Author Joe Abercrombie has sold more than 2 million copies of his The First Law trilogy in 26 languages, and is now set to conquer the world of digital comics with his first book, The Blade Itself being turned into an ongoing series by the team at Blind Ferret. With the expert help of legendary comic writer Chuck Dixon and with art by Andie Tong the adventures of Logen Ninefinger and co are being released via ComiXology in monthly instalments as well as in thrice weekly updates on Abercrombie’s website firstlawcomic.com. Wanting to get find out more about, we contacted Joe and editor Rich Young to find out the secrets of The First Blade, and fortunately we didn’t need to rely on the interrogation skills of Inquistor Glokta to find out the truth!
JA: From my point of view it was an interesting approach and method of distribution that made me think this could be well worthwhile.
RY: From my point of view, a friend had loaned me the book, and after reading it VERY quickly, I immediately went and devoured the other two novels. Right away I could see the amazing potential for comics, so I pitched Ryan Sohmer, co-owner and Creative Director at Blind Ferret on it, he gave the green light, and fortunately I was able to get in touch with Joe right away and work out a deal with his agent.
How close is it to the original source material? Have you made any changes to fit this new medium and format?
JA: It’s a pretty comprehensive and faithful adaptation. Obviously these are chunky books but we haven’t really been losing whole scenes very much, the vast majority is still there. Obviously dialogue tends to get pared down to the essentials, and a lot of the thought and feeling of the characters has to be expressed through the art. That’s what a comic offers you, of course, a well drawn picture can tell a thousand words.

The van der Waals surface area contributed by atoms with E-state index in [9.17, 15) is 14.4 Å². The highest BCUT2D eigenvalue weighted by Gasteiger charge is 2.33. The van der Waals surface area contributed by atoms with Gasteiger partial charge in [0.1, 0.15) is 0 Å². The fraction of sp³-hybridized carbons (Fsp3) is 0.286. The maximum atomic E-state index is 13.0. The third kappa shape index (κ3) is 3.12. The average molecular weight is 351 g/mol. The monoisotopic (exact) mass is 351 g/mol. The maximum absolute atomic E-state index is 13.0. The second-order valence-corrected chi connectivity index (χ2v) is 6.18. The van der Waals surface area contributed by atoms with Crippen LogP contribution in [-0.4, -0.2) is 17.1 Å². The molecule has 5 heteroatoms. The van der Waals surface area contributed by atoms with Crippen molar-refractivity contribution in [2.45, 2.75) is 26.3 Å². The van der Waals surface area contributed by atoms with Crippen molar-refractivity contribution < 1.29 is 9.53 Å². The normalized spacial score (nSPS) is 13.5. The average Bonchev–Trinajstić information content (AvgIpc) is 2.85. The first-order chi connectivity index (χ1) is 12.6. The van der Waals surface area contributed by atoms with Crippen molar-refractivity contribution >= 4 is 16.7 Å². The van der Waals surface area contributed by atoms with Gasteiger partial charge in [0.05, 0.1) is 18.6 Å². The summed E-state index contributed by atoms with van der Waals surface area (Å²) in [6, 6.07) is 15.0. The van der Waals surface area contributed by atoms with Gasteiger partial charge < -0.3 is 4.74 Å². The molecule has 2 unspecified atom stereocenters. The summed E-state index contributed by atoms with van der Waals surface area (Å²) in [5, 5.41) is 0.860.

Tell us a bit about how you got involved with Chuck Dixon and what do you think he brings to the book from a writing perspective? Was he a fan of the book before you started and were you a fan of his work?
JA: From my point of view what he brings is an effortless familiarity with the medium. He’s got a great sense for what to leave in and what to leave out, but also for what angles to choose and what panels, for what to keep as dialogue and what to render into expression, for how to get the most out of an individual image.
How much input did you have into the look of the book and the artwork from Andie Tong and how has he done converting the characters in your head into fully fledged comic characters? Have you had to tweak or expand any of the characters to get them looking right in comic form compared to print?
JA: Someone was foolish enough to give me full editorial control, but I’ve tried to use it with a firm yet gentle hand. I think when you work with an artist you get the best results if you let them do it the way they see it, in the main, and I think Andie’s got an amazing knack with the costumes and settings. There’ve been tweaks to make here and there but generally I’ve loved what he’s come up with, and really enjoy seeing his take on the material. It’s one interpretation of many possible ones, I think, but it’s one I totally endorse.
RY: As an editor, the most important part of the job is to get the right creative team in place. If you get that right, everything else tends to fall in place pretty nicely. And our creative team here fit together very well. Chuck’s prior experience with adapting fantasy novels, Andie’s strong character design and fantastic eye for detail, Pete’s wonderful coloring skills and palette choices, and Bill’s super solid lettering and design…it all added up to the great pages you’re seeing here. Joe has also done a fine job of stepping in when he needs to, but also giving the team the freedom to do their thing.